The Gardasil flap is not the sort of thing that would be important in a general election, but does resonate in a primary for several reasons. First is the politics. Perry’s executive order was a significant break with his base of social conservatives, who opposed the forced immunization of pre-teen girls not based on some general anti-vaccine paranoia, but because this particular kind of forced vaccination interfered with parental rights in a sensitive area of sexual morals. There is a legitimate objection to government interference with parents’ right to decide what is best for their children in that realm (that doesn’t arise with respect to smallpox or measles innoculations), and Perry’s imposition of a mandate by executive fiat was relatively tone deaf to those rights. Yes, there was an opt-out, but the presumption was that the State knew best. Perry’s instincts here were all wrong and raise questions about his bona fides.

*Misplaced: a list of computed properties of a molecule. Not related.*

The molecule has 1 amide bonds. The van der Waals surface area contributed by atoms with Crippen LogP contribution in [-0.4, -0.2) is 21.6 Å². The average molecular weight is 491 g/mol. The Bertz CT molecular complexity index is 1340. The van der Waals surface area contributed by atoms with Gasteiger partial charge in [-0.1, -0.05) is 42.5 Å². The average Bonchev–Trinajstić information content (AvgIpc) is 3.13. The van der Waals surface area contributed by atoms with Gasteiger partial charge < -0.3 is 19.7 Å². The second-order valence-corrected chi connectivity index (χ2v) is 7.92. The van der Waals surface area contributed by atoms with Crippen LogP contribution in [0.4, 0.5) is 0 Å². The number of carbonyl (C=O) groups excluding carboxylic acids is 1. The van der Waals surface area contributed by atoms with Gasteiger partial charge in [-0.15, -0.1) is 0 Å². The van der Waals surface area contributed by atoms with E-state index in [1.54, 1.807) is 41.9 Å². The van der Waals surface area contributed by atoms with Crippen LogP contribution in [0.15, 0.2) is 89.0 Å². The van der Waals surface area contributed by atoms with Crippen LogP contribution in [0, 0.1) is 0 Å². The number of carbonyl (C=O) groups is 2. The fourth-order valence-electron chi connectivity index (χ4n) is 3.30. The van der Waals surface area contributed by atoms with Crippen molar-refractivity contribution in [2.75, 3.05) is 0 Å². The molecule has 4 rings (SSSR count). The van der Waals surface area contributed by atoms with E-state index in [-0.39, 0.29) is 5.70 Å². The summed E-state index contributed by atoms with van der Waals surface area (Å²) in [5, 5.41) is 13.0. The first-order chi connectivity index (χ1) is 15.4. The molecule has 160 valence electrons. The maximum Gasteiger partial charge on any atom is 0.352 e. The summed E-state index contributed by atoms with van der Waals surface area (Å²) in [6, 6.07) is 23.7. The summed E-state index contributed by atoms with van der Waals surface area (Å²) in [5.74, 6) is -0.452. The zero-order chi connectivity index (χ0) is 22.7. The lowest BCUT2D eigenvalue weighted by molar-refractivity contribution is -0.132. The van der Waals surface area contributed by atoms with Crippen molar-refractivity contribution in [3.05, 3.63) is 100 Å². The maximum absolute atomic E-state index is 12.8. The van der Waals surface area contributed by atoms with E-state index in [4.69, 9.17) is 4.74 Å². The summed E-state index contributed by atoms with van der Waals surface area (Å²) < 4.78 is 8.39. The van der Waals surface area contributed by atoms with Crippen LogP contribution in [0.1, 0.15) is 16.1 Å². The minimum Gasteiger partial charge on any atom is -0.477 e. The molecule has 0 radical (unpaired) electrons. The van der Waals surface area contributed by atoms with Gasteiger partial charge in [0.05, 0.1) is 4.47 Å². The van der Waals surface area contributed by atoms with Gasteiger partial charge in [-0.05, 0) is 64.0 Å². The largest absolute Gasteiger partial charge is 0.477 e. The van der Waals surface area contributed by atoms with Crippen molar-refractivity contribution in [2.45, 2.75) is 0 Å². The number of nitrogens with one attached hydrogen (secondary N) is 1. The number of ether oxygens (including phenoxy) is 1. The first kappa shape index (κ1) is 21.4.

Second is his “I shouldn’t have gone about it that way” defense. It is weak. It suggests that it was merely a process foul, by circumventing legislative prerogatives. But the conservative objection has little to do with the separation of powers concern — although, as I understand it (and my understanding could be wrong), Perry only took executive action after a bill had stalled in the legislature. The objection was a substantive one.
Third is his attempt to bridge the gap with social conservatives by suggesting that this was a pro-life decision. “I’ll always err on the side of life,” or some such pablum. The problem with that, as others have noted, is that it could be used to justify all sorts of government interference that a President might be interested in — the FDA’s regulation of salt intake or transfats in American’s diets, more stringent environmental regulation by the EPA, and indeed, a national healthcare system. So where is the line for Perry, and how does he distinguish between the benign and the intrusive?
Finally, in an issue that might resonate well beyond the base, Bachmann’s charge that Perry was playing favorites with his former chief of staff’s client, Merck, reinforces charges that he ran a “pay to play” government. Whether those charges or true or not, I have no idea, but as a matter of appearances, it is a charge that would damage Perry greatly if it were to stick.